Monday, September 07, 2009

World War Two Snippet D

Reasons for joining up during wartime mostly revolve around Patriotism/Peer Pressure.

Try this reason:

One of Mine Host's uncles was a "scheme-a-minute" type. Always had a (new) business deal/scheme on the boil. In the new economic climate that magically appeared after hostilities broke out he thrived, or imagined he did. He hocked himself & his widowed mother's legacy to the hilt, & started trading in various wartime commodities.

As with any of his schemes that acutally got off the ground (ie, if someone was imprudent enough to finance him) he went bust in spectacular fashion, owing every last penny he had borrowed.

His widowed mother faced a severe reduction in circumstances, and he also.

In a move that surprised all the family, without any warning, just days before the dreaded interview with the bank manager, he joined the army. His mother & sister went along in his stead, braced for the worst. However the bank manager was inexplicably quite pleasant, explaining that the bank would be taking no action & they had unlimited time to "sort out" the mess (with no bank pressure, sister slowly solved the financial woes). When it was clear that they were puzzled at this change of direction by the bank, the bank manager cheerfully explained:

Banks were prohibited from foreclosing on anyone who had joined the armed forces.


Kim Ong said...

The thing I love about blogging is having people comment on my blog and telling me more about a subject matter I'm not clear about, in this case you've mentioned Young & Jackson's "pub" and I didn't even know about Chloe! I just thought, "Okay, another artsy fartsy restaurant/pub with a naked woman's body, must be of some significance but not to the extent of it being the most famous painting in Oz." That was really good to know, thanks for sharing. I am living close to the city and yet still so much more to learn abt Melb CBD and I haven't even covered the suburbs yet. Looking at your blog makes me imagine you're in Geelong. I saw on TV how Geelong's like this old farm place with taverns, horses, wood.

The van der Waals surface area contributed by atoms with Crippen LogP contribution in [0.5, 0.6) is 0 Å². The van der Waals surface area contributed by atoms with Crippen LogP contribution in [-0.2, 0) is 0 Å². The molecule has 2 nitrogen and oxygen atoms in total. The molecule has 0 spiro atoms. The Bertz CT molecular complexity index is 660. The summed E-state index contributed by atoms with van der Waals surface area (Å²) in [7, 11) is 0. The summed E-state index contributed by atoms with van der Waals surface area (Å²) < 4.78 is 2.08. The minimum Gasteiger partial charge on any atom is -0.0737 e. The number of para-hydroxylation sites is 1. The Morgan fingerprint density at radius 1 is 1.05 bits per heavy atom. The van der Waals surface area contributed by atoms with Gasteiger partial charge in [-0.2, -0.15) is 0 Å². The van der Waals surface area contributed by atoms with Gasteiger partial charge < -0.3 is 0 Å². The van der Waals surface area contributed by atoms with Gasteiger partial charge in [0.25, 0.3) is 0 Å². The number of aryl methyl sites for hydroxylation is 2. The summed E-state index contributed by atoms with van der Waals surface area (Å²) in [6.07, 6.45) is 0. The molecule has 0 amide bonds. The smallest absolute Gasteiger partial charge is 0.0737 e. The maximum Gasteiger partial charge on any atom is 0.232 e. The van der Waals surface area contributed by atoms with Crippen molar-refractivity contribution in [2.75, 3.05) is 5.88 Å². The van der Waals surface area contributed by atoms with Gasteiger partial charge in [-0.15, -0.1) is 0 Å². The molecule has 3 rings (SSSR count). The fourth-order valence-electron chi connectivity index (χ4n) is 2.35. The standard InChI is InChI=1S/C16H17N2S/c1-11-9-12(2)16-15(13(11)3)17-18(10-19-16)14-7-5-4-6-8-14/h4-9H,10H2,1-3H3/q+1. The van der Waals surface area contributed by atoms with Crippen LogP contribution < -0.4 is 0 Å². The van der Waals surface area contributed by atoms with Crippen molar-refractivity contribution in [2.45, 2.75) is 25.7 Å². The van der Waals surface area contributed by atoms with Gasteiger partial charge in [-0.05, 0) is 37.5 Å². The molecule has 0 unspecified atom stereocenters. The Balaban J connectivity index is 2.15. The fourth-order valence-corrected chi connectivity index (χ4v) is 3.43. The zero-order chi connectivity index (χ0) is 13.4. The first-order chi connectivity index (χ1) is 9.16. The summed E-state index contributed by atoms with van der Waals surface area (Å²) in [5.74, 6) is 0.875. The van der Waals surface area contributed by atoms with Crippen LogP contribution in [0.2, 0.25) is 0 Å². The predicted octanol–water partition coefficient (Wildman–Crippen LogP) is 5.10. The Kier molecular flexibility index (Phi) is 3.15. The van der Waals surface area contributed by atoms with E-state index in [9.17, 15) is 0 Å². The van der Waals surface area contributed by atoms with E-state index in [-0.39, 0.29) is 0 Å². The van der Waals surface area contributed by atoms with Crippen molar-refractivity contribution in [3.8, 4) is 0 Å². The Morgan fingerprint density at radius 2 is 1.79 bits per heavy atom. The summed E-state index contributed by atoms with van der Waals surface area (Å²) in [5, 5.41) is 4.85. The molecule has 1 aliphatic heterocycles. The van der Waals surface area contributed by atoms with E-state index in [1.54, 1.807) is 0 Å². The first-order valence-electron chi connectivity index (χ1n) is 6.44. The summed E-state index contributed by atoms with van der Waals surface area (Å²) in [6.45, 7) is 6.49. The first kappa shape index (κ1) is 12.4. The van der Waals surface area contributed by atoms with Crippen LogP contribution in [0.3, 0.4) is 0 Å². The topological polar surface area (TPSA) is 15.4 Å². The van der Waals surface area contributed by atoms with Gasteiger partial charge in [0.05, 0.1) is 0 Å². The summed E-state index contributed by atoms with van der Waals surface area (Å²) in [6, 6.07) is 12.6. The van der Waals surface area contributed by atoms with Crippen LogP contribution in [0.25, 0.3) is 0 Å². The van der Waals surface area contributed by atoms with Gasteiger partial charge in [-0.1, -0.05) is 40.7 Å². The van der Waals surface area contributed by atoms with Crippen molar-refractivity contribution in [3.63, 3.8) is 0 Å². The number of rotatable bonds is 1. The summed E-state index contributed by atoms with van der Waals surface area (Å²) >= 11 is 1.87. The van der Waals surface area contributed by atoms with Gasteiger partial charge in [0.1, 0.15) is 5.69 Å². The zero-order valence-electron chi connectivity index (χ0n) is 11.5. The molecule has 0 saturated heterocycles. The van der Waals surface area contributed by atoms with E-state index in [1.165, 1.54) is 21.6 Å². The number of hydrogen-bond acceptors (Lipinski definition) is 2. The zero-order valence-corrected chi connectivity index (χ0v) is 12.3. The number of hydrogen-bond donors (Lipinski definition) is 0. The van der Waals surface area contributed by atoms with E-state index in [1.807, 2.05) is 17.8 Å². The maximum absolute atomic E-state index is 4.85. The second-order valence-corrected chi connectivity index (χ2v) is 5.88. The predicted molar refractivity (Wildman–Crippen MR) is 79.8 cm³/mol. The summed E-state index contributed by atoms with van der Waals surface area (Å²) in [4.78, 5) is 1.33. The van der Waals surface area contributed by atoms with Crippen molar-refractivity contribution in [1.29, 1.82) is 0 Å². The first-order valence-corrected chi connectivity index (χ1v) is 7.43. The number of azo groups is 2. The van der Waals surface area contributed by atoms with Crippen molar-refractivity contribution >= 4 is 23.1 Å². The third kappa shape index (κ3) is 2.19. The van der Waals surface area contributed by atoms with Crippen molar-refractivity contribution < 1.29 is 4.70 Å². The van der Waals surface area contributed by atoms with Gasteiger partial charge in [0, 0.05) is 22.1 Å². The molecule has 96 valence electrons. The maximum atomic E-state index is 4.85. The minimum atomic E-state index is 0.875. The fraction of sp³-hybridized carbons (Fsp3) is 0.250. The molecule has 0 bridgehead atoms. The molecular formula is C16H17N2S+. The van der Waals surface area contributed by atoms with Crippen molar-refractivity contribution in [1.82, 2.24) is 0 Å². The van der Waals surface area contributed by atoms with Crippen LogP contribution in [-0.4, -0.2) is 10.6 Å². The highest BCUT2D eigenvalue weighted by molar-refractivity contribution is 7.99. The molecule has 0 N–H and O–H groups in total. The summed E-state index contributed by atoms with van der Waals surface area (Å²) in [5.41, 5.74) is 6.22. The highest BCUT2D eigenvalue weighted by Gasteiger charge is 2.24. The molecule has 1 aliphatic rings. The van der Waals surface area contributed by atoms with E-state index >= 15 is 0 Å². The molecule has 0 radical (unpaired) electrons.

Quite interesting how you love listening to your seniors' tales. Heritage is what builds us and someday your children would speak in this manner.

"Mine Host Jr. sees the light of which Mine Host shone upon him, telling him "My son, you have done well."

Kay said...

Nice to meet you, Steve! Thank you for your visit. You've added a different twist in comments to my blog.

I wonder if we have the same ban against foreclosing on people who join the military in the U.S.

Mine Host said...

Hi Kay, Kim. Thanks for calling in.

Kay, the prohibition on foreclosure was a wartime measure in WWII. It would be reasonable to expect that in WWII the U.S. protected wartime volunteers with a similar measure.

Kim: All I know about Geelong is how to spell it. I am from a long long long way away.
I know very little about that part of the world, except that Chloe is famous.

Email me & I'll reveal you my location, hehe.